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Word Order in the German Middle Field: Linguistic Theory and Psycholinguistic Evidence

Thomas Pechmann; Hans Uszkoreit; Johannes Engelkamp; Dieter Zerbst
Universität des Saarlandes, CLAUS-Report, Vol. 43, 8/1994.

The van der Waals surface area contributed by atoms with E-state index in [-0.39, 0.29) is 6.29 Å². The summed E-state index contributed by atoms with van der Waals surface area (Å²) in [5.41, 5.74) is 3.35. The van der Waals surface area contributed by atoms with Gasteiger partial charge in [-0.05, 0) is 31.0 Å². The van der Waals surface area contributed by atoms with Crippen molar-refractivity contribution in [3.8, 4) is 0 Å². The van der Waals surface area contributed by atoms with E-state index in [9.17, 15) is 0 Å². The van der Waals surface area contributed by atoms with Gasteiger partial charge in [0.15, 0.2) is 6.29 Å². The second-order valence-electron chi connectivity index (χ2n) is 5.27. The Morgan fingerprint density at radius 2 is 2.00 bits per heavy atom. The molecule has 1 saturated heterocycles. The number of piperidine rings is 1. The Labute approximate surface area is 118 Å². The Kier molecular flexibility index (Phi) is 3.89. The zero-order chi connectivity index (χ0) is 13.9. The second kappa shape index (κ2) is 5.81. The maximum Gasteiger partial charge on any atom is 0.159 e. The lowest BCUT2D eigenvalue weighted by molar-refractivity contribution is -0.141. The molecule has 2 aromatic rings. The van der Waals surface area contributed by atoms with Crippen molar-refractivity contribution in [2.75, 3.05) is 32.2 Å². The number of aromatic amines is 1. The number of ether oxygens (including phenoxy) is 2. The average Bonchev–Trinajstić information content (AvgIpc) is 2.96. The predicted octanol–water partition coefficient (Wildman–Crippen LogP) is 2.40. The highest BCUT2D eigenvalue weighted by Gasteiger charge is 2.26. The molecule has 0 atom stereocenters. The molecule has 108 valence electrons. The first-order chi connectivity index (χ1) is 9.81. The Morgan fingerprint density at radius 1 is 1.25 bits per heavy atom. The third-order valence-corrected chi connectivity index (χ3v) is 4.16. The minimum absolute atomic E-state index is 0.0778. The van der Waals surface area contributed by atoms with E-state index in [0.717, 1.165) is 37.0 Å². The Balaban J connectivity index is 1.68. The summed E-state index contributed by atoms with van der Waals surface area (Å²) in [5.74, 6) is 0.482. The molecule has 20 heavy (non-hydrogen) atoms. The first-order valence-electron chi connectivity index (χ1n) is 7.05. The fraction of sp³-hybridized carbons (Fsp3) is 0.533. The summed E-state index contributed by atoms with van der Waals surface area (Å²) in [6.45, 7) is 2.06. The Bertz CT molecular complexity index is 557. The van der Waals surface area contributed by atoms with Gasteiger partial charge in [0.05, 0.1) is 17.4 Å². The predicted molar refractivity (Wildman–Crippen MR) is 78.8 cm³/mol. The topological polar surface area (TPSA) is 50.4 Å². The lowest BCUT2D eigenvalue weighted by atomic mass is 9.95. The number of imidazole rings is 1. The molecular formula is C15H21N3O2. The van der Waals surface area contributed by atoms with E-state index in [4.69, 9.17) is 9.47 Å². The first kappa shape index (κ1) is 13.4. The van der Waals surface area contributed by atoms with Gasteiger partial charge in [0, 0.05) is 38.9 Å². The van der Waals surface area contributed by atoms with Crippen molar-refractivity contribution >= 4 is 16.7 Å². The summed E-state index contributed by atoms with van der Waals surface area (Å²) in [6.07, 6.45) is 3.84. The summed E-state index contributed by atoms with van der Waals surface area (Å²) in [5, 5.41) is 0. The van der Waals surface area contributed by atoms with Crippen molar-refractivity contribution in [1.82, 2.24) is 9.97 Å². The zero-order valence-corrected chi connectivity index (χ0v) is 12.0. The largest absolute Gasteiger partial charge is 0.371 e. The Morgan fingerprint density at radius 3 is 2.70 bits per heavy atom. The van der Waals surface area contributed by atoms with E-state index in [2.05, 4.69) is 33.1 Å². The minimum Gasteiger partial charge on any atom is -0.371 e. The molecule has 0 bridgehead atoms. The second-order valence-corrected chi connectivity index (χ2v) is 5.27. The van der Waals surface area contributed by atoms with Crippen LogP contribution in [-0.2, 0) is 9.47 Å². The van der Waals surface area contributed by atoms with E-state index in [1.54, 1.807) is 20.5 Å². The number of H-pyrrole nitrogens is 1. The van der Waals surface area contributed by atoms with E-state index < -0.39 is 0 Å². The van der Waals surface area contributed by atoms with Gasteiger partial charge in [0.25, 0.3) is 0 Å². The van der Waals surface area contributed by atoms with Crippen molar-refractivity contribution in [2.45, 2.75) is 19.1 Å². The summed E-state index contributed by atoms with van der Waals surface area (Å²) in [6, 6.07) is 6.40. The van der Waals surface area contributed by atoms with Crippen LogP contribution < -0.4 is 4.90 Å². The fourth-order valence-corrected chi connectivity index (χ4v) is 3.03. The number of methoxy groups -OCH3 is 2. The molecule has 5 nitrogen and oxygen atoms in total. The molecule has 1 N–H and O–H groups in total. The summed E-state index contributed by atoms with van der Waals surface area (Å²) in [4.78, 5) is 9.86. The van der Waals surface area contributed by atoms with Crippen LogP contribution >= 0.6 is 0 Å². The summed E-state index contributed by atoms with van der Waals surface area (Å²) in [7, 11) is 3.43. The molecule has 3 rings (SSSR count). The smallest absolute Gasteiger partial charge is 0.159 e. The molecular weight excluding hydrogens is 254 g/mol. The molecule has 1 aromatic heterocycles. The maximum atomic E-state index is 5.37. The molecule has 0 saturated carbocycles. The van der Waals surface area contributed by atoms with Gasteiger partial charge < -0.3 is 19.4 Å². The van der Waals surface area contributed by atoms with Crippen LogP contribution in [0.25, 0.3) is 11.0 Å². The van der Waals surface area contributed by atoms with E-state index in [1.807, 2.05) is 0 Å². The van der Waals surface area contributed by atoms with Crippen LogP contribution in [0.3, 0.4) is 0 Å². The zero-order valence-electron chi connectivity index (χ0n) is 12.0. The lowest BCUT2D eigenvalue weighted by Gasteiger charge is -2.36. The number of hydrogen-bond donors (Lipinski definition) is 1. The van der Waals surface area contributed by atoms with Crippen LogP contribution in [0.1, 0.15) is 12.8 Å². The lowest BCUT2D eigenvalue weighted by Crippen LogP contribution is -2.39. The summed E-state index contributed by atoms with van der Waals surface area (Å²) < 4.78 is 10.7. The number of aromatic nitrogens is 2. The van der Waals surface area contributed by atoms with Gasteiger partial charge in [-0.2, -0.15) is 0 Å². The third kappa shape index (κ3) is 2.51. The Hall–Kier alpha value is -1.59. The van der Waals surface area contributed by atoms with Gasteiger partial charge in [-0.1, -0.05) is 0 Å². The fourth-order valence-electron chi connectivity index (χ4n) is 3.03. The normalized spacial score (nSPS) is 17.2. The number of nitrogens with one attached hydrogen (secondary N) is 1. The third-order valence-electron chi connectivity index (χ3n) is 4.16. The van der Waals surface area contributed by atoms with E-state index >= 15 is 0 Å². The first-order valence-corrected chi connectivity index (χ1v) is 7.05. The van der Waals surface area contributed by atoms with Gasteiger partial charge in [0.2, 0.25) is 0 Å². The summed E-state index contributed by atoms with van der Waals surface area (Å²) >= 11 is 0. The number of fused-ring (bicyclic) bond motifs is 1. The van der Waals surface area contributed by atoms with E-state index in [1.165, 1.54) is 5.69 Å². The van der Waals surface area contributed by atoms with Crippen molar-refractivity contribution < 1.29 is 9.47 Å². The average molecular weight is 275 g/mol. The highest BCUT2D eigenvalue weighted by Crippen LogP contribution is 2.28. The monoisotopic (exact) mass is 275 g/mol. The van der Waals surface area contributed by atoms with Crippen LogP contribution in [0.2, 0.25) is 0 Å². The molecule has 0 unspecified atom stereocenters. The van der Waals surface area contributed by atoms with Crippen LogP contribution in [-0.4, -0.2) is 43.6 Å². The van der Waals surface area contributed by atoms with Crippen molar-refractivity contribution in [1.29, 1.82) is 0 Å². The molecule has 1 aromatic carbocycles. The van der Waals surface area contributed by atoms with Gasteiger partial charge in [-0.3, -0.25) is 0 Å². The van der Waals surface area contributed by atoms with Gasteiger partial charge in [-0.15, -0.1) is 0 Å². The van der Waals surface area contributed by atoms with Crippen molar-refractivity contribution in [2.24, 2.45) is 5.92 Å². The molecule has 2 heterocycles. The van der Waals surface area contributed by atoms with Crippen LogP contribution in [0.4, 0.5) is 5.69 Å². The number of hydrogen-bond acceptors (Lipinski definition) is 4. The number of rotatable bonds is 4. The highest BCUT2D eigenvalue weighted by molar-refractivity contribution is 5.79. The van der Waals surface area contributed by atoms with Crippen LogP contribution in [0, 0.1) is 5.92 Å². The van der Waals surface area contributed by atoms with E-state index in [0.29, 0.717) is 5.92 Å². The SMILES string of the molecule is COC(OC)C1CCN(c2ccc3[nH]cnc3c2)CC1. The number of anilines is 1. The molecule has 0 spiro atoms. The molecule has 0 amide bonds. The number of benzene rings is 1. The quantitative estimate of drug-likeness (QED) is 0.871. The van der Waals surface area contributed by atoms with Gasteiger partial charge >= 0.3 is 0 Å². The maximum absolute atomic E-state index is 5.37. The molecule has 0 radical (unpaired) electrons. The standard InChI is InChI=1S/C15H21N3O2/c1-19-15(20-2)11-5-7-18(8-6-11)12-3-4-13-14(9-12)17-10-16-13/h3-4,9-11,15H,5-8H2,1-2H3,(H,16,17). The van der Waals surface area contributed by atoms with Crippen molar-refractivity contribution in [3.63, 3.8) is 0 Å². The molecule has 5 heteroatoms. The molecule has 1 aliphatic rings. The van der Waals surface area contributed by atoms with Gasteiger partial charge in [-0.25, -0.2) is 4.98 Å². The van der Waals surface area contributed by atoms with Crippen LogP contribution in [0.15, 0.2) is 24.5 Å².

This paper deals with linearization of complements of German verbs. In German all permutations of the subject, the indirect, and the direct object do occur. Yet, they are supposed to differ regarding their degree of acceptability. Uszkoreit (1987) proposed a set of rules which aimed at representing such preferences as the product of different factors. This theoretical account leads to a predicted ranking of the possible syntactic forms. In a set of experiments we tested some of these predictions by application of different methods for tapping into the actual processing of the sentences. In particular, the predictions were (a) that sentences are more acceptable if subjects precede objects than vice versa and (b) that sentences are more acceptable if indirect objects precede direct objects than vice versa. Both comprehension and production experiments were carried out. The methods we used included a ranking task, delayed sentence matching, delayed articulation, rapid serial visual presentation and a sentence generation task. The findings yielded a very consistent picture concerning the position of the subject. Sentences were particularly easy to process if the subject was in initial position and particularly hard to process in subject-final constructions. Furthermore, there is somewhat weaker evidence for the assumption that sentences are easier to process if direct objects are preceded by indirect objects. Since these results were obtained by rather different methods they can be regarded as particularly reliable. Moreover, the data did provide evidence for a gradual increase or decrease of acceptability and no evidence for a jump function, sharply separating grammatical from ungrammatical forms. One of the principal aims of this first phase of our investigations which is reported in the present paper was to find experimental methods which consistently differentiate between the various permutations of verb complements as predicted by theoretical assumptions. This aim could be achieved. The next step will be to include pragmatic factors which are supposed to play a significant role in determining the acceptability of the sentences we are studying.